Wilson v. Superior Court (People) (1980)

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[Civ. No. 49944. Court of Appeals of California, First Appellate District, Division One. July 31, 1980.]

SIDNEY WILSON, Petitioner, v. THE SUPERIOR COURT OF ALAMEDA COUNTY, Respondent; THE PEOPLE, Real Party in Interest.

(Opinion by Elkington, J., with Racanelli, P. J., and Grodin, J., concurring.)

COUNSEL

James C. Hooley, Public Defender and Jay B. Gaskill, Assistant Public Defender, for Petitioner.

No appearance for Respondent.

George Deukmejian, Attorney General, Robert H. Philibosian, Chief Assistant Attorney General, Edward P. O'Brien, Assistant Attorney General, Robert R. Granucci and Blair W. Hoffman, Deputy Attorneys General, for Real Party in Interest.

OPINION

ELKINGTON, J.

Petitioner Sidney Wilson committed a felony prior to July 1, 1977, for which he was arrested and confined in jail while awaiting trial. He was thereafter convicted of the offense and sentenced to prison under California's now repealed Indeterminate Sentence Law. Following the state's determinate sentence law (operative July 1, 1977) and before the high court's decision in People v. Sage (1980) 26 Cal. 3d 498 [165 Cal. Rptr. 280, 611 P.2d 874], the superior court ordered that Wilson's prison term be reduced by allowance of Penal Code section 4019's conduct credits covering the period, prior to July 1, 1977, he had spent in jail awaiting trial and sentence. For reasons as will appear, that order will be termed by us as the "first order." [108 Cal. App. 3d 818] People v. Sage, supra, 26 Cal. 3d 498, 509,footnote 7, holds that "felons sentenced to prison terms under the Indeterminate Sentence Law after January 1, 1948, were not entitled to [the conduct] credits" of section 4019, for presentence jail time served while that law was in effect.

Following announcement of People v. Sage, and after the usual time for appeal or review by extraordinary writ of the superior court's first order had passed, the People moved to set the order aside on the ground that it had, in effect, modified Wilson's sentence in a manner unauthorized by law. The motion was granted by the "second order" of the superior court.

Wilson has petitioned this court for a writ of mandate seeking nullification of the second order.

He and the People seek an expedited determination of the matter. The issues have been fully briefed by the parties, who have waived oral argument and stipulated that the petition might now be determined by this court on the merits without issuance of an alternative writ.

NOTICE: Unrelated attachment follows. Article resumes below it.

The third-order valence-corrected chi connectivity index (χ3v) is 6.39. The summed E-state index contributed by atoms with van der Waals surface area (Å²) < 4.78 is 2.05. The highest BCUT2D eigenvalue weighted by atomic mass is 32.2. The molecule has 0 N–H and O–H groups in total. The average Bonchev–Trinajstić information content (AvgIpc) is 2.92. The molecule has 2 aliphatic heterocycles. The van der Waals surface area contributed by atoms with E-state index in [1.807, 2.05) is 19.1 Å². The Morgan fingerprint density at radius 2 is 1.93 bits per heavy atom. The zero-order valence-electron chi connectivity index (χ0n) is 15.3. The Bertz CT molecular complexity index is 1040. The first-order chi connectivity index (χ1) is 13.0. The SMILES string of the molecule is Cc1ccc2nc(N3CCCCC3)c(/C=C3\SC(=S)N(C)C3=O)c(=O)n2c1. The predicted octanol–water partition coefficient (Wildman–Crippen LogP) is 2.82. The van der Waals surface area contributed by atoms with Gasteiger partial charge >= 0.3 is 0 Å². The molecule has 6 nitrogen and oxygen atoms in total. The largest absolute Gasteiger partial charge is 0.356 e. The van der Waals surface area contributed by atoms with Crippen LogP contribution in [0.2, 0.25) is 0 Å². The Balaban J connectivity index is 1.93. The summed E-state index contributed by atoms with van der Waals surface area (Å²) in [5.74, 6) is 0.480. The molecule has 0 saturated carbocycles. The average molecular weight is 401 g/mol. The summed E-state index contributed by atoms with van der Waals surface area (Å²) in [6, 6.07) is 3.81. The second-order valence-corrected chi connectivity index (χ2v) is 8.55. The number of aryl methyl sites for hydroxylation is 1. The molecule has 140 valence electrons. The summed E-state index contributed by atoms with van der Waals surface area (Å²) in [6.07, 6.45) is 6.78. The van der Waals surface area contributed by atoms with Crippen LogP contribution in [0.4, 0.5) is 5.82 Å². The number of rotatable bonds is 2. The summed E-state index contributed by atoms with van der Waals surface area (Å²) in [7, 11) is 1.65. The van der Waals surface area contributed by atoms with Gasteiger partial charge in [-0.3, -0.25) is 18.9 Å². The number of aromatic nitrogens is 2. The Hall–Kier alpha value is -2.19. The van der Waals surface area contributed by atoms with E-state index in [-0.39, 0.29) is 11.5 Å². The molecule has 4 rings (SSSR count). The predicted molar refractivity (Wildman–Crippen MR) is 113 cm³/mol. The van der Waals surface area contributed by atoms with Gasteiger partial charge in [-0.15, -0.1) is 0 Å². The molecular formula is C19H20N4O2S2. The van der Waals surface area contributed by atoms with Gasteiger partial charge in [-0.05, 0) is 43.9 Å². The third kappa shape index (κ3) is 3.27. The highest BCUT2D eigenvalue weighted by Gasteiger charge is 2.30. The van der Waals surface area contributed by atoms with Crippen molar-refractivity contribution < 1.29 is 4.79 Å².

[1] It is contended that "Respondent superior court had no jurisdiction to rescind or amend its order granting the early release date."

As pointed out, the superior court's first order had the effect of reducing Wilson's prison sentence by allowance of conduct credits contrary to the law as later elucidated by People v. Sage.

Imposition of "a sentence not authorized by law...[is] subject to judicial correction whenever the error [comes] to the attention of the trial court or a reviewing court." (People v. Serrato (1973) 9 Cal. 3d 753, 763 [109 Cal. Rptr. 65, 512 P.2d 289].) "'"When a court pronounces a sentence which is unauthorized by the Penal Code, that sentence must be vacated and a proper sentence imposed whenever the mistake is appropriately brought to the attention of the court."'" (People v. Espinoza (1979) 99 Cal. App. 3d 59, 68 [159 Cal. Rptr. 803]; People v. Superior Court (Duran) (1978) 84 Cal. App. 3d 480, 486 [148 Cal. Rptr. 698]; People v. Superior Court (Gonzales) (1978) 78 Cal. App. 3d 134, 143 [144 Cal. Rptr. 89]; People v. Bell (1971) 17 Cal. App. 3d 949, 955 [95 Cal. Rptr. 270]; People v. Massengale (1970) 10 Cal. App. 3d 689, 693 [89 Cal. Rptr. 237].) In such a case the court lacks "jurisdiction" and the sentence, or at least its unlawful part, is "void." (In re Sandel (1966) 64 Cal. 2d 412, 417-419 [50 Cal. Rptr. 462, 412 P.2d 806]; People [108 Cal. App. 3d 819] v. Getty (1975) 50 Cal. App. 3d 101, 106, fn. 3 [123 Cal. Rptr. 704]; People v. Hartsell (1973) 34 Cal. App. 3d 8, 13 [109 Cal. Rptr. 627]; People v. Sproul (1969) 3 Cal. App. 3d 154, 164 [83 Cal. Rptr. 55]; People v. Whitfield (1968) 259 Cal. App. 2d 605, 610-611 [66 Cal. Rptr. 438]; People v. Orrante (1962) 201 Cal. App. 2d 553, 557 [20 Cal. Rptr. 480]; In re Robinson (1956) 142 Cal. App. 2d 484, 486 [298 P.2d 656], and see authority there collected.) And such an unlawful sentence will be corrected even though the correction operates more severely against the defendant "than the original unauthorized pronouncement." (See People v. Serrato, supra, 9 Cal. 3d 753, 764; People v. Espinoza, supra, 99 Cal. App. 3d 59, 68; see also People v. Superior Court (Gonzales), supra, 78 Cal. App. 3d 134, 143.)

Under the foregoing authority it is manifest that the superior court properly set aside the first order as "void" and entered "without jurisdiction."

It will be noted that Wilson appears to agree that the superior court's first order was erroneous. But, relying uponIn re Candelario (1970) 3 Cal. 3d 702 [91 Cal. Rptr. 497, 477 P.2d 729], he argues that the order was "judicial error...beyond correction, save by the regular course of [a timely] appeal," an appeal which here was not taken. But as we have pointed out, the court's first order differed from the subject of Candelario, in which the trial court had "'deliberately exercised judicial discretion.'" (Id, p. 705.) Instead the first order was beyond the court's "jurisdiction" to grant, and therefore "void." Apposite is a holding of Carter v. Carter (1957) 148 Cal. App. 2d 845, 850 [307 P.2d 630], as follows: "The absence of any appeal from either of those judgments does not add any strength to the portions just mentioned, for a void order or judgment is subject to collateral attack at any time and in any place by any interested party."

The peremptory writ of mandate is denied.

Racanelli, P. J., and Grodin, J., concurred.